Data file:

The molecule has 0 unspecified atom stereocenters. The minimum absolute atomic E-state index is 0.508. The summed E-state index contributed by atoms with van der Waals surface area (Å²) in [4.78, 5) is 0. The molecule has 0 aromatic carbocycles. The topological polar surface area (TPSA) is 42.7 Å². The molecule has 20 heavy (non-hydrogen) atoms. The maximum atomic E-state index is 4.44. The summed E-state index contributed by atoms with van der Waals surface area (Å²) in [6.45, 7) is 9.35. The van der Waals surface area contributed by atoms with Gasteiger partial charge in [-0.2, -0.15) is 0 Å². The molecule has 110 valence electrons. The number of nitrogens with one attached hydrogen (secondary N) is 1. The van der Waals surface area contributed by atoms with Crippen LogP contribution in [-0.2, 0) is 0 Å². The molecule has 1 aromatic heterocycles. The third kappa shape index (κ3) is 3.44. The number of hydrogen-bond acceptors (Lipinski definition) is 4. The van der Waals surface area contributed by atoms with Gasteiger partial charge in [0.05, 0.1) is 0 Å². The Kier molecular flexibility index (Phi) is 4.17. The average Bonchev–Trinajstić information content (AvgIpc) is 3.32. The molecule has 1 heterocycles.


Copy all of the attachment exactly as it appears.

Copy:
The molecule has 0 unspecified atom stereocenters. The minimum absolute atomic E-state index is 0.508. The summed E-state index contributed by atoms with van der Waals surface area (Å²) in [4.78, 5) is 0. The molecule has 0 aromatic carbocycles. The topological polar surface area (TPSA) is 42.7 Å². The molecule has 20 heavy (non-hydrogen) atoms. The maximum atomic E-state index is 4.44. The summed E-state index contributed by atoms with van der Waals surface area (Å²) in [6.45, 7) is 9.35. The van der Waals surface area contributed by atoms with Gasteiger partial charge in [-0.2, -0.15) is 0 Å². The molecule has 110 valence electrons. The number of nitrogens with one attached hydrogen (secondary N) is 1. The van der Waals surface area contributed by atoms with Crippen LogP contribution in [-0.2, 0) is 0 Å². The molecule has 1 aromatic heterocycles. The third kappa shape index (κ3) is 3.44. The number of hydrogen-bond acceptors (Lipinski definition) is 4. The van der Waals surface area contributed by atoms with Gasteiger partial charge in [0.05, 0.1) is 0 Å². The Kier molecular flexibility index (Phi) is 4.17. The average Bonchev–Trinajstić information content (AvgIpc) is 3.32. The molecule has 1 heterocycles.